I’ll never forget the moment my wife told me she was expecting. I had just returned home from work, and she asked me to come into the kitchen. She was radiating the kind of nervous excitement a person has when they’re about to announce big news. But instead of saying anything, she handed me a small, gift-wrapped present.
I pulled the wrapping paper away, and there — in a small box — was a tiny set of baby clothes. I knew instantly what it meant. A moment of pure joy followed. We hugged. We cried. We plotted how we would tell the rest of the family. Months later, even that moment of elation was eclipsed in Lexington, Ky.’s Baptist Hospital, as we welcomed our first child into this world.
We didn’t think much about the decision to have kids; it’s just what a family does. You get married and you become parents very soon after — in part because a huge part of the joy in life is being young enough, long enough to play with your children well into their young adulthood. When I was in college, my friends and I were locked in a furious pickup-basketball rivalry with my father and his friends. We swapped wins back and forth, exchanging a championship belt that the winner would hold up high as he walked onto the court for the next game.
I treasured those memories, and I couldn’t wait to replicate all the best elements of my childhood with my own kids. Childhood meant hope. Babies meant joy.
So what happens to a society when hope and joy seem to be in full retreat?
Last week the National Center for Health Statistics reported that America’s general fertility rate hit a record low in 2017. That record — bad enough on its own — raised eyebrows in part because it came amid a relative economic boom. As Washington Post columnist Christine Emba notes, “Birthrates tend to drop during periods of economic distress as people put off having babies, but potential parents usually get back to business once the economy rebounds.
The University of Virginia’s W. Bradford Wilcox has been sounding the alarm for some time, noting not just declining American birth rates but also declining marriage rates and apparently declining interest in sex, even among young adults. In a long and thoughtful Politico essay a few months ago, he explored multiple reasons for these declines, including cultural confusion in the aftermath of #MeToo, the prevalence of porn, and a smartphone culture that makes relationships increasingly virtual.
I think all of these explanations are valid, in part. After all, when dealing with sweeping cultural transformations in a continent-sized nation of more than 320 million people, you’ll rarely find any single cause. So let me add one more.
It’s worth exploring whether our declining birth rate may be yet another symptom of the despair that grips so many American hearts.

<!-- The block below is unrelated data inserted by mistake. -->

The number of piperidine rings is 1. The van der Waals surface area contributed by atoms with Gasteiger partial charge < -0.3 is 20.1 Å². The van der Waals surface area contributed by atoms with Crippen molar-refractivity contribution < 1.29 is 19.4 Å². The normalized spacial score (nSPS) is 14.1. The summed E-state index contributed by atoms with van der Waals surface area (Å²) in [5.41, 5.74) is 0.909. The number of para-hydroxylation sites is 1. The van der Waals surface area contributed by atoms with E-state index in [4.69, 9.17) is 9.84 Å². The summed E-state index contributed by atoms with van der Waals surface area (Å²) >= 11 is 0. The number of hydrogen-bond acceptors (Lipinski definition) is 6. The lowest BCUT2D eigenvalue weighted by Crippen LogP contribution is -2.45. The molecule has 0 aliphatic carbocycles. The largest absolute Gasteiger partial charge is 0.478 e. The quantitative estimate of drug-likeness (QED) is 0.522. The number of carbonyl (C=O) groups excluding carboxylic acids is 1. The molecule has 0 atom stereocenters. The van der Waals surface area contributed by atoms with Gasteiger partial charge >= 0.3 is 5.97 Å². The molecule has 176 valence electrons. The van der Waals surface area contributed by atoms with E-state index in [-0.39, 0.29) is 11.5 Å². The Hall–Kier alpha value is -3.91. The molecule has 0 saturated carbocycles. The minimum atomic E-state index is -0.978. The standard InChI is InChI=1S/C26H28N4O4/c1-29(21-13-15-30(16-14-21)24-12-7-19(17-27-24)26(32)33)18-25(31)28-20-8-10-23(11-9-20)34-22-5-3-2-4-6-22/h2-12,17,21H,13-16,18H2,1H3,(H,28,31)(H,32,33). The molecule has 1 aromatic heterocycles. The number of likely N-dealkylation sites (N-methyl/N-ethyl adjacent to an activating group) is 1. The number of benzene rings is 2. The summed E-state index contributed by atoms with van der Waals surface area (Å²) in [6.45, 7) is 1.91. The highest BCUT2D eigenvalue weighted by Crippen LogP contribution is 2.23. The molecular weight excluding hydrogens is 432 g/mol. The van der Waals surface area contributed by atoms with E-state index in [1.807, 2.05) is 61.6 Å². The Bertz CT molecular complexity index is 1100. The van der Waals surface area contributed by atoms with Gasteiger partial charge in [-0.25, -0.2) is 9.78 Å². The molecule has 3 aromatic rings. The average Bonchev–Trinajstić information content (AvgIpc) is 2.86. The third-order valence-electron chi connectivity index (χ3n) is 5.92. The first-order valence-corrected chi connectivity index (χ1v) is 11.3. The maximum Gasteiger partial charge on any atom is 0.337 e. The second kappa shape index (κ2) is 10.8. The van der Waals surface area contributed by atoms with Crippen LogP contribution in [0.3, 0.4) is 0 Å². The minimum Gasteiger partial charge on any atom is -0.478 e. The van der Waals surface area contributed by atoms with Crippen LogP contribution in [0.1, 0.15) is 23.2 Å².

Our nation faces a mental-health crisis. In many ways, our culture is increasingly marked by depression, anxiety, and despair. The numbers can feel so big, so shocking as to be overwhelming. I’ve written many times about the “deaths of despair” that are actually decreasing life expectancy in the world’s wealthiest and most powerful nation. When more Americans die from drug overdoses each year than fell to enemy fire in the whole Vietnam War, we know we face an extraordinary challenge.
To no one’s surprise, these deaths occur against the backdrop of extraordinarily sobering rates of suicide, anxiety, and depression. From 2008 to 2015, the number of children and teens who were hospitalized for “suicidal thoughts or actions” more than doubled. From 2005 to 2014, there was a 37 percent increase in the number of teens who reported a major depressive episode. In 2016, Time reported that an incredible 30 percent of Los Angeles Unified School District students experienced “feelings of hopelessness and sadness lasting more than two weeks.”
Reaching back to 2015, a sobering Vox Magazine story reported that Millennials were experiencing “unprecedented levels of anxiety and depression.” The article contains a deluge of statistics. “More than 25 percent of college students have a diagnosable mental illness.” An incredible “61 percent of 1,010 college students who responded to an American College Health Association assessment in fall 2014 reported feeling overwhelming anxiety within the last year.” And then there’s this:
Mental health problems don’t just start in college. According to Psychology Today, “the average high school kid today has the same level of anxiety as the average psychiatric patient in the early 1950s.”
I must confess that, as the parent of two teenagers, none of this surprises me. I know my kids’ friends and peers. And while there are notable exceptions to every trend, theirs is not a generation characterized by hope and joy. I can’t tell you how many times I’ve heard parents ask a version of this key question: “Were we this sad when we were young?”
Yes, I know that correlation isn’t causation. But I do think it’s worth exploring whether our declining birth rate may be yet another symptom of the despair that grips so many American hearts. When you lose hope, do you want to bring a child into this world? Do you have the energy to care for and sustain a separate human life? I’m not positing sadness as the reason for declining American fertility even in an age of material prosperity. But I think it’s a reason.
We know that existential despair can take a life. But it can also prevent a life from being created. I think back to my twenties. If I had been struggling or my wife had been battling major depression, would we have felt ready to be parents? Would she have wrapped that present with gladness in her heart? Or would we have felt the need to fix ourselves before we raised a child? Childlessness can damage a culture and diminish a civilization just as surely as suicide. It’s worth considering whether they might have the same underlying cause.